Amniotic Membranes Help With Healing in Diabetic Feet

Acute wounds typically proceed through the phases of healing in a timely manner. Chronic wounds however become stuck in the initial phases of healing, leading to the overall delay in formation of granular or reparative tissue. Chronic wounds have been found to have decreased levels of growth factors (which are needed in abundance to heal) and high levels of bioburden (or tissue that lacks the full ability to repair and heal) resulting in the presence of inactive cells that inhibit normal healing.

The general expectation is that a wound should reduce in size by 50% after 4 weeks of standard treatment. If this expectation is not met, then the wound should be reassessed and advanced therapeutic agents should be considered. Cellular tissue products, most commonly Apligraf and Dermagraft have been shown to improve healing rates in chronic diabetic wound, more recently.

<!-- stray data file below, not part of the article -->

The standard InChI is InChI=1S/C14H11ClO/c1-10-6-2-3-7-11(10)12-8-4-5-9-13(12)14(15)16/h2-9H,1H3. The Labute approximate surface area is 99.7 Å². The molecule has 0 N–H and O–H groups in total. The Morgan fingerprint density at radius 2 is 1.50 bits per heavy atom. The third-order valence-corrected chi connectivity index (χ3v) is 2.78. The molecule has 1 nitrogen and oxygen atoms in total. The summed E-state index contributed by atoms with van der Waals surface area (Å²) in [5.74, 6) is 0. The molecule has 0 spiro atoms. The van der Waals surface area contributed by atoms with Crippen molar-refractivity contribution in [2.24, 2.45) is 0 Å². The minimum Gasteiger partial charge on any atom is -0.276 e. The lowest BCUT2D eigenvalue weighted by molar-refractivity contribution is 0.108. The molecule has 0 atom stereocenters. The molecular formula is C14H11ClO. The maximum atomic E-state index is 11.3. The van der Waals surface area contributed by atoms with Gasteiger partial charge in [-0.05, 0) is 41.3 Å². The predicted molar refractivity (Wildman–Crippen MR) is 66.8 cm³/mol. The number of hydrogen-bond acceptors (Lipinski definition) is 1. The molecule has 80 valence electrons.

What Are Amniotic Membranes?

Amniotic membrane is a cellular tissue product that is showing great potential. The amniotic membrane surrounds and protects the developing fetus in utero. This membrane consists of 2 layers: The amnion layer is collagen rich. The chorion layer is a thick collagen dense layer.

The amniotic membrane also contains biologically active cells (stem cells) regenerative molecules and multiple types of growth factors. All of these components allow for faster and more efficient wound healing. The faster a diabetic wound heals, the less chance of infection and amputation.



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